The much-awaited initial public offering (IPO) of Facebook is all set for May 18, ahead of a road show to promote it, as per reports by The Wall Street Journal.
According to sources, the WSJ on Tuesday night said that the social networking giant was all set to hold the road show next week and then launch the IPO.
“The roadshow will include Facebook’s chief operating officer Sheryl Sandberg as well as chief executive and founder Mark Zuckerberg,” confirmed reports.
Even though Facebook declined to comment, it has previously revealed that the site has over 900 million users, reporting profits of $203 million on revenue of $1.06 billion for the first quarter. The company's daily active users, meanwhile, increased to 526 million, up 41.4 percent.
The analysts had estimated the IPO to be delayed until June, but the May 18 deadline has come as pleasant news to the share markets. “Facebook has yet to set the final pricing for the offering, which could value the company as much as $100 billion. The money will be likely use to fund corporate expansion, although it could also be used for acquisitions,” revealed an insider.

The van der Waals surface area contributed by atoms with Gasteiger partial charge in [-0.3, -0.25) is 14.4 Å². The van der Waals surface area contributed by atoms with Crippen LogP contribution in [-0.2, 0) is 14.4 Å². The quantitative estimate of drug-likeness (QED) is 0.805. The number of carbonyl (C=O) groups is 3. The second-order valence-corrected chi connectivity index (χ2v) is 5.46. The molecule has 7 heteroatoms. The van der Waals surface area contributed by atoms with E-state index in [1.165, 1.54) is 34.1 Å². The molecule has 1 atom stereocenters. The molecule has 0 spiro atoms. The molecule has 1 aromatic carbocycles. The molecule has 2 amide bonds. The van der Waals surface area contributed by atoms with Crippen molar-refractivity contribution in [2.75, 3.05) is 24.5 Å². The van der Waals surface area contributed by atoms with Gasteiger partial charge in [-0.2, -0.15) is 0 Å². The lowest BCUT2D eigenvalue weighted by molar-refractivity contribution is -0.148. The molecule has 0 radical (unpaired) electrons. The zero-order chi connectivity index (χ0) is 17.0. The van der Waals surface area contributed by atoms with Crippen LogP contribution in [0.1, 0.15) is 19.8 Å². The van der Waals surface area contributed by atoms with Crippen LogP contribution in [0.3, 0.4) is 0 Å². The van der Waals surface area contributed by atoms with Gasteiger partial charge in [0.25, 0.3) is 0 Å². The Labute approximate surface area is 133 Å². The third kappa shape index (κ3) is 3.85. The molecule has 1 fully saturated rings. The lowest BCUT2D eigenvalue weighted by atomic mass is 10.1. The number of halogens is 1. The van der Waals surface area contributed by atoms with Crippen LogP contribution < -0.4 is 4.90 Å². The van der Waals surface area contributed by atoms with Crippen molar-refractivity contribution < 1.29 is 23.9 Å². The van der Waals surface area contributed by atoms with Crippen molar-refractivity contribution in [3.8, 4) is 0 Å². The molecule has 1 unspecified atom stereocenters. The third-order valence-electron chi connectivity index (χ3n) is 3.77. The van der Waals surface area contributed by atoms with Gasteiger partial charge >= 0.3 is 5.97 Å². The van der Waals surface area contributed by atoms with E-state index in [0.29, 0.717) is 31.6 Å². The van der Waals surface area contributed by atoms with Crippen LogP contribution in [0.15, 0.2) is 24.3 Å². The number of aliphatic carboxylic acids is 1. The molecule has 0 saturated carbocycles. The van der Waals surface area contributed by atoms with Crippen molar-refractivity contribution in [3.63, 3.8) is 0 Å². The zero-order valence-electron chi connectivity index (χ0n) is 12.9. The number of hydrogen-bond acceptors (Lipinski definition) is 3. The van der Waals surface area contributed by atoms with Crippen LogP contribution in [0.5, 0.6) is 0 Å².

Nasdaq to be home to Facebook
Reports have confirmed that Facebook will trade under the ticker symbol ‘FB’ on the Nasdaq, following Apple and Google, while the rival NYSE recently won the listings of LinkedIn and Pandora.
Facebook is set to raise at least $5 billion in what will likely be the largest Silicon Valley IPO ever through the roadshow, slated to begin on Monday.
“The world's largest social network continues to command keen investor interest although disappointing first-quarter results raised questions about whether it can sustain breakneck growth for the longer term,” informed a source.
Immense investor demand for tech shares
With a growing demand of tech shares, it is a surprise that Facebook has delayed an IPO listing so far. "I have not seen as broad-based interest in an IPO since Google. Investor demand is immense. I expect a roadshow that will rival all roadshows where investors will be turned away at the door," said Scott Sweet, analyst, at IPO Boutique, a research firm.
He said that it was perhaps the right time for Facebook to float, as the rate of new sign-ups appears to have peaked, and the company's net income fell by 12 percent in the first quarter due to heavy costs, although revenue continued to soar.